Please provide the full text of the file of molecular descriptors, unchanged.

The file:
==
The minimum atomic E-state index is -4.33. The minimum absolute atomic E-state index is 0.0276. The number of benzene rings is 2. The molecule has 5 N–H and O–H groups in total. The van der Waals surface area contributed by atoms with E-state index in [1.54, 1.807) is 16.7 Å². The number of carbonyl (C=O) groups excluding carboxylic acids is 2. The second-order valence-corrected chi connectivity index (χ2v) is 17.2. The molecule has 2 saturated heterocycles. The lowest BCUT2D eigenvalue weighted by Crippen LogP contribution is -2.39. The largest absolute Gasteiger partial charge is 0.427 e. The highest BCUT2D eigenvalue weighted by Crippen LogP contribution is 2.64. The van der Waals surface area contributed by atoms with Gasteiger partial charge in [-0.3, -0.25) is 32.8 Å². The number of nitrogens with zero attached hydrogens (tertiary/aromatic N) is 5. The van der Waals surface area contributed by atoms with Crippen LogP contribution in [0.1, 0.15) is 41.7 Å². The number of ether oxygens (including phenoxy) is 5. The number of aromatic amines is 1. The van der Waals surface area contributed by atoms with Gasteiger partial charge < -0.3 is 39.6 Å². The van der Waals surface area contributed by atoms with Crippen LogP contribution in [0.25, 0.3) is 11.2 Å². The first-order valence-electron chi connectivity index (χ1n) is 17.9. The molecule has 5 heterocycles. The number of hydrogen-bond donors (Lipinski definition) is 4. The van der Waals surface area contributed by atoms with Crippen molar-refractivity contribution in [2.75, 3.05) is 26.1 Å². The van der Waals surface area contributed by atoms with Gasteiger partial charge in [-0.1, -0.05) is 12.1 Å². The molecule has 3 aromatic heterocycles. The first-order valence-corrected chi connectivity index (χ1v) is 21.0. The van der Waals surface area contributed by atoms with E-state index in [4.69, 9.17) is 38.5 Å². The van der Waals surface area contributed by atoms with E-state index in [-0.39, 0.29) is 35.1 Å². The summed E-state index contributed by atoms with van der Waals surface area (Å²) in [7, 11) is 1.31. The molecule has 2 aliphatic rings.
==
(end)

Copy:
The minimum atomic E-state index is -4.33. The minimum absolute atomic E-state index is 0.0276. The number of benzene rings is 2. The molecule has 5 N–H and O–H groups in total. The van der Waals surface area contributed by atoms with E-state index in [1.54, 1.807) is 16.7 Å². The number of carbonyl (C=O) groups excluding carboxylic acids is 2. The second-order valence-corrected chi connectivity index (χ2v) is 17.2. The molecule has 2 saturated heterocycles. The lowest BCUT2D eigenvalue weighted by Crippen LogP contribution is -2.39. The largest absolute Gasteiger partial charge is 0.427 e. The highest BCUT2D eigenvalue weighted by Crippen LogP contribution is 2.64. The van der Waals surface area contributed by atoms with Gasteiger partial charge in [-0.3, -0.25) is 32.8 Å². The number of nitrogens with zero attached hydrogens (tertiary/aromatic N) is 5. The van der Waals surface area contributed by atoms with Crippen LogP contribution in [0.1, 0.15) is 41.7 Å². The number of ether oxygens (including phenoxy) is 5. The number of aromatic amines is 1. The van der Waals surface area contributed by atoms with Gasteiger partial charge < -0.3 is 39.6 Å². The van der Waals surface area contributed by atoms with Crippen LogP contribution in [0.25, 0.3) is 11.2 Å². The first-order valence-electron chi connectivity index (χ1n) is 17.9. The molecule has 5 heterocycles. The number of hydrogen-bond donors (Lipinski definition) is 4. The van der Waals surface area contributed by atoms with Crippen molar-refractivity contribution in [2.75, 3.05) is 26.1 Å². The van der Waals surface area contributed by atoms with Gasteiger partial charge in [-0.1, -0.05) is 12.1 Å². The molecule has 3 aromatic heterocycles. The first-order valence-corrected chi connectivity index (χ1v) is 21.0. The van der Waals surface area contributed by atoms with E-state index in [4.69, 9.17) is 38.5 Å². The van der Waals surface area contributed by atoms with E-state index in [-0.39, 0.29) is 35.1 Å². The summed E-state index contributed by atoms with van der Waals surface area (Å²) in [7, 11) is 1.31. The molecule has 2 aliphatic rings.